“I’ve come to understand that I’ll rarely experience that first rush of discovery again, and perhaps that’s the problem with re-reading. It reminds us both of where we’ve been and where we can’t go again.” Sarah Seltzer wonders why do we reread books as children but not as adults? Pair with Lisa Levy‘s essay on “The Pleasures and Perils of Rereading.”
Nineteen intrepid RapGenius users set out to break down the “cultural clusterf*ck and middle finger to the stripped-down simplicity of the Imagists” otherwise known as T. S. Eliot’s poem “The Wasteland.”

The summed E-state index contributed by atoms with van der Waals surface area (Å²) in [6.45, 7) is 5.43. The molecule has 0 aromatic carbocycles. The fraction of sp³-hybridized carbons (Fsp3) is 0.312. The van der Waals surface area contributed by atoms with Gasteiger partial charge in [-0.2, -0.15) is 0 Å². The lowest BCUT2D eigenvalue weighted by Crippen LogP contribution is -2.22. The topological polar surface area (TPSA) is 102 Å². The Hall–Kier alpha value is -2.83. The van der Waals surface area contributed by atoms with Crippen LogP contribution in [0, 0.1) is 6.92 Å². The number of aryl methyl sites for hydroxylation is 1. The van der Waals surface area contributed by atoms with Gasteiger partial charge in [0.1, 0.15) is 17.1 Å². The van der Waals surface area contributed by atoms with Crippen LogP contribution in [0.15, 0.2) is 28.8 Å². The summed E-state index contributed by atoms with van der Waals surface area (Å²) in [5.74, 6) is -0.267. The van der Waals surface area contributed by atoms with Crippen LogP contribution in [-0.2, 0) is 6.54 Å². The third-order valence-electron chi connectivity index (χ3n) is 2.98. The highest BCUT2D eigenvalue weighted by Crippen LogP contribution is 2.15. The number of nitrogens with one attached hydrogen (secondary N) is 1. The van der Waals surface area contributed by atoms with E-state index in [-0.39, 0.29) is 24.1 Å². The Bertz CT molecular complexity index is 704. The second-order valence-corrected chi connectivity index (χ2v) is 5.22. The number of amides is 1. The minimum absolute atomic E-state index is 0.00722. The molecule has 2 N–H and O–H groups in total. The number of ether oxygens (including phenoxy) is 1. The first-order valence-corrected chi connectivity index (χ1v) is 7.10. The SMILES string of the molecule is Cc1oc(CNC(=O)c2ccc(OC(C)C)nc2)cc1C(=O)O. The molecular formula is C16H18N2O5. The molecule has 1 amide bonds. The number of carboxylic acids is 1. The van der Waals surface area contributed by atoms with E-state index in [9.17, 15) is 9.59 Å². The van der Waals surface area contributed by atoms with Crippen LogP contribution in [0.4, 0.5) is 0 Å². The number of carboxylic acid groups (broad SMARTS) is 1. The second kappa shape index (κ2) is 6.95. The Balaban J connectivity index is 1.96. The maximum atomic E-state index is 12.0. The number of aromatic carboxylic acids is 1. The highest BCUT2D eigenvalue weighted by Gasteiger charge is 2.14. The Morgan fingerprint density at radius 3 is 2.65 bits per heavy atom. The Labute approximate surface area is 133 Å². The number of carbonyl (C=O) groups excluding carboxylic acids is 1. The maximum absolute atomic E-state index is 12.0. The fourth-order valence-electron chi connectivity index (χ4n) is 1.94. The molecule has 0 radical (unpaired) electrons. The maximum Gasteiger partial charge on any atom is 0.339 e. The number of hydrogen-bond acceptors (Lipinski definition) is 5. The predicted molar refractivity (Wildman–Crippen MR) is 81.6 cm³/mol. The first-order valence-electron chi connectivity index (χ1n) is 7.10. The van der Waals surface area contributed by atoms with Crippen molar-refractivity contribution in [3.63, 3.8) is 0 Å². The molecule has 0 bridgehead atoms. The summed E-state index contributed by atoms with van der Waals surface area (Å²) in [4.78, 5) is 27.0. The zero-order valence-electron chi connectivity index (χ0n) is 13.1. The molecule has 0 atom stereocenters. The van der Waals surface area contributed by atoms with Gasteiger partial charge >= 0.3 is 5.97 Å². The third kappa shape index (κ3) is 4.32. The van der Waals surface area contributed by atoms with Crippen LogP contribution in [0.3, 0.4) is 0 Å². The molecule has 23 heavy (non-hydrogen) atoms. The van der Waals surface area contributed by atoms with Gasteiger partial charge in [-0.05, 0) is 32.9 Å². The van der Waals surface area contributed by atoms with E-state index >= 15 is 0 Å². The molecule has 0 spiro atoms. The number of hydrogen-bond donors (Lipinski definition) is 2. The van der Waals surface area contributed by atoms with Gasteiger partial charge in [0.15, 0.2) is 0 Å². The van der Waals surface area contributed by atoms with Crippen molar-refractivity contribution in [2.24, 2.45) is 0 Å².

New this week is Nobel Laureate Orhan Pamuk’s Silent House. Also hitting bookshelves are Heroines by Kate Zambreno, The News from Spain by Joan Wickersham, and more posthumously published work by Kurt Vonnegut. In non-fiction, there’s There Was A Country: A Personal History of Biafra by Chinua Achebe and Short Nights of the Shadow Catcher, National Book Award and Pulitzer Prize-winner Timothy Egan’s biography of Edward Curtis.
Urvashi Butalia and Ritu Menon founded India’s first feminist publishing house, Kali For Women, in 1984. In 2003, they parted ways to start their own projects: Menon began Women Unlimited; Butalia founded Zubaan Books. Now, in a compressed and edited interview for Mint, Butalia discusses some of the challenges she faces in India’s publishing ecosystem, and also notes, “in my 40 years in publishing, things have never felt as exciting as they are now. It truly seems there are infinite possibilities.”